The church of Santa Maria presso San Satiro
Sometimes you don't have to believe your own eyes
What it is and where it is
I like to amaze my guests and lead them to visit this masterpiece of the Milanese Renaissance: the church of Santa Maria presso San Satiro, built by Donato Bramante, whose architecture leaves one stunned. Some hurried visitors stop at the threshold of the church and walk away without realizing that beyond the three naves, the altar and the choir, there is much more. In fact, I stand corrected: there is much less! Yes, that richly decorated apse, in perfect balance with the dimensions of the aisles and side transepts, does not exist. Don't believe it? Try to get closer then, you will be surprised.
Why it is special
What you see is nothing more than a deception achieved by a perspective illusion that simulates an apse, which does not actually exist. It is an ingenious solution to a seemingly unsolvable architectural problem. In the original design of the church, in fact, chancel and apse were to measure 9.7 meters, as were the transepts, but permits were not obtained for the construction of this space. The problem was solved by Donato Bramante who, by making a few relief elements and pictorial decorations that followed the rules of perspective, condensed those 9.7 meters into just 97 centimeters!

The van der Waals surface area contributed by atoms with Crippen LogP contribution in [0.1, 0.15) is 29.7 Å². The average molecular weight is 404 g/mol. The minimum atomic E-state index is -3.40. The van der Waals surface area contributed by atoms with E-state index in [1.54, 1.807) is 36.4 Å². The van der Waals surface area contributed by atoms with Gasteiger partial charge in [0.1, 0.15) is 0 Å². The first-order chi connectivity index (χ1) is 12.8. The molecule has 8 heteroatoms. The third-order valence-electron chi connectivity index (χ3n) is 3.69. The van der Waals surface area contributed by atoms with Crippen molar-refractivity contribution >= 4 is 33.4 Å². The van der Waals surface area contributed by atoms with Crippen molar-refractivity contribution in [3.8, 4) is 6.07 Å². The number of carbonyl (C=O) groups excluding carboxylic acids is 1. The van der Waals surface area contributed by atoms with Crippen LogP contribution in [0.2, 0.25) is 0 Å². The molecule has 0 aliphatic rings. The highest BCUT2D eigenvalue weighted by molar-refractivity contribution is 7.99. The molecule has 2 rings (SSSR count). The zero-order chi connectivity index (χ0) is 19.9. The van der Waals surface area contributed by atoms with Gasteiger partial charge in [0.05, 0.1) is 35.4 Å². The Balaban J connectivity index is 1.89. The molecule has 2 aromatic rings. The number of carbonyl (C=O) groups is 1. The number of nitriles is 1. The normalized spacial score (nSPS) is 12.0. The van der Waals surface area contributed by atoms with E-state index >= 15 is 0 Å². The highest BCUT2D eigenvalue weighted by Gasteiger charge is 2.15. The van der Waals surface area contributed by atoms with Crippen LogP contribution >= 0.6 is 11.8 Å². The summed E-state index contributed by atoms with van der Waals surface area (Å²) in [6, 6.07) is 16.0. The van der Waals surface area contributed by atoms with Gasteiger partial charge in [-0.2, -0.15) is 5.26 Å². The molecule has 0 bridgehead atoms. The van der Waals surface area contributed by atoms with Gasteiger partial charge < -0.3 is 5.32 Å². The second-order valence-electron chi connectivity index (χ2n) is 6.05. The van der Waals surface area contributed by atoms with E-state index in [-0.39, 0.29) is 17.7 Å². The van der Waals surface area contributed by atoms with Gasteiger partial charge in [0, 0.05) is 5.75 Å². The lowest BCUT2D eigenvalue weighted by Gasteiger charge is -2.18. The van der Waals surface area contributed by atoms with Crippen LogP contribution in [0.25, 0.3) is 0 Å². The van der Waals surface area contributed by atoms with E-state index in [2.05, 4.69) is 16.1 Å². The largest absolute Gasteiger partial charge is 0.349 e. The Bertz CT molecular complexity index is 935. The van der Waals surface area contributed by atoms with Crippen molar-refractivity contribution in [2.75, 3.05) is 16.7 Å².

Not to be missed
In the church you can also admire other masterpieces: the splendid Sacristy of Bramante, with an octagonal plan and a segmented dome; but also the "Lamentation over the Dead Christ" by Agostino de' Fondutis, a terracotta composition placed inside the Sacellum of San Satiro, the oldest building in the whole complex. It is also very interesting to find out the story of the "Madonna and Child," placed on the high altar: it is believed to be miraculous.
A bit of history
The Sacellum of San Satiro dates as far back as the 9th century. The construction of the church is deeply linked to this first building: on the outside of the small church, in fact, there was an icon of the Virgin that one day turned out to be miraculous. Two centuries after the prodigy, in the second half of the 1400s, it was decided to build a church that could house the sacred image. The work was entrusted to Bramante in 1480, and shortly afterward the decoration of the interior began. The facade entrusted to Giovanni Antonio Amadeo, however, was never finished.
Most saints can boast several churches and chapels dedicated to them. Not San Satiro. Those devoted to the saint would necessarily have to go to Milan, to the church of Santa Maria in San Satiro, as this is the only parish in Italy dedicated to him.
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